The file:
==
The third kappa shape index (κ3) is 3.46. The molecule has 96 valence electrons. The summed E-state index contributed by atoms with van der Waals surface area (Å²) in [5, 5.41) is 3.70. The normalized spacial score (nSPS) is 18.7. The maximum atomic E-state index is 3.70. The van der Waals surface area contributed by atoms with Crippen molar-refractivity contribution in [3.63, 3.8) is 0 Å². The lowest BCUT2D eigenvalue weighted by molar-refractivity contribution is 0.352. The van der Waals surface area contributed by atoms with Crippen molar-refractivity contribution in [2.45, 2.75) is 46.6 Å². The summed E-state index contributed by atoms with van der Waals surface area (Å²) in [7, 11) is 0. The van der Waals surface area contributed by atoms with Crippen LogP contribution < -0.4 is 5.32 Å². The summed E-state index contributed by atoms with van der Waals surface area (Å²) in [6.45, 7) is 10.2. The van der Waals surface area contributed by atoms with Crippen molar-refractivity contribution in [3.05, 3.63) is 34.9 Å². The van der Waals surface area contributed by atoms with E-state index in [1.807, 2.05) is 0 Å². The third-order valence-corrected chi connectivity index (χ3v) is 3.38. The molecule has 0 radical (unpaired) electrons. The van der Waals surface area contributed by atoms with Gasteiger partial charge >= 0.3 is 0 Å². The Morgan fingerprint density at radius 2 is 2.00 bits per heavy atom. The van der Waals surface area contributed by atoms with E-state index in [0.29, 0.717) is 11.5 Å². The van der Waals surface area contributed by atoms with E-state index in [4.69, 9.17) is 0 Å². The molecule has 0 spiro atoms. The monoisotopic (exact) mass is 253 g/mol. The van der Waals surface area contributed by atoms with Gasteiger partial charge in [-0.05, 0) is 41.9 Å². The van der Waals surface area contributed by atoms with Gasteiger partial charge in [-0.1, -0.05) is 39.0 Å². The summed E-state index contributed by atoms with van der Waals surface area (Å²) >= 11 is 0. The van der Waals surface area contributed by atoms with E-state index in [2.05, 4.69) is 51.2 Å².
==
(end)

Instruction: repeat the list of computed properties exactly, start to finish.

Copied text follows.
The third kappa shape index (κ3) is 3.46. The molecule has 96 valence electrons. The summed E-state index contributed by atoms with van der Waals surface area (Å²) in [5, 5.41) is 3.70. The normalized spacial score (nSPS) is 18.7. The maximum atomic E-state index is 3.70. The van der Waals surface area contributed by atoms with Crippen molar-refractivity contribution in [3.63, 3.8) is 0 Å². The lowest BCUT2D eigenvalue weighted by molar-refractivity contribution is 0.352. The van der Waals surface area contributed by atoms with Crippen molar-refractivity contribution in [2.45, 2.75) is 46.6 Å². The summed E-state index contributed by atoms with van der Waals surface area (Å²) in [7, 11) is 0. The van der Waals surface area contributed by atoms with Crippen LogP contribution < -0.4 is 5.32 Å². The summed E-state index contributed by atoms with van der Waals surface area (Å²) in [6.45, 7) is 10.2. The van der Waals surface area contributed by atoms with Crippen molar-refractivity contribution in [3.05, 3.63) is 34.9 Å². The van der Waals surface area contributed by atoms with E-state index in [1.807, 2.05) is 0 Å². The third-order valence-corrected chi connectivity index (χ3v) is 3.38. The molecule has 0 radical (unpaired) electrons. The van der Waals surface area contributed by atoms with Gasteiger partial charge >= 0.3 is 0 Å². The Morgan fingerprint density at radius 2 is 2.00 bits per heavy atom. The van der Waals surface area contributed by atoms with E-state index in [0.29, 0.717) is 11.5 Å². The van der Waals surface area contributed by atoms with E-state index in [4.69, 9.17) is 0 Å². The molecule has 0 spiro atoms. The monoisotopic (exact) mass is 253 g/mol. The van der Waals surface area contributed by atoms with Gasteiger partial charge in [-0.05, 0) is 41.9 Å². The van der Waals surface area contributed by atoms with Gasteiger partial charge in [-0.1, -0.05) is 39.0 Å². The summed E-state index contributed by atoms with van der Waals surface area (Å²) >= 11 is 0. The van der Waals surface area contributed by atoms with E-state index in [2.05, 4.69) is 51.2 Å².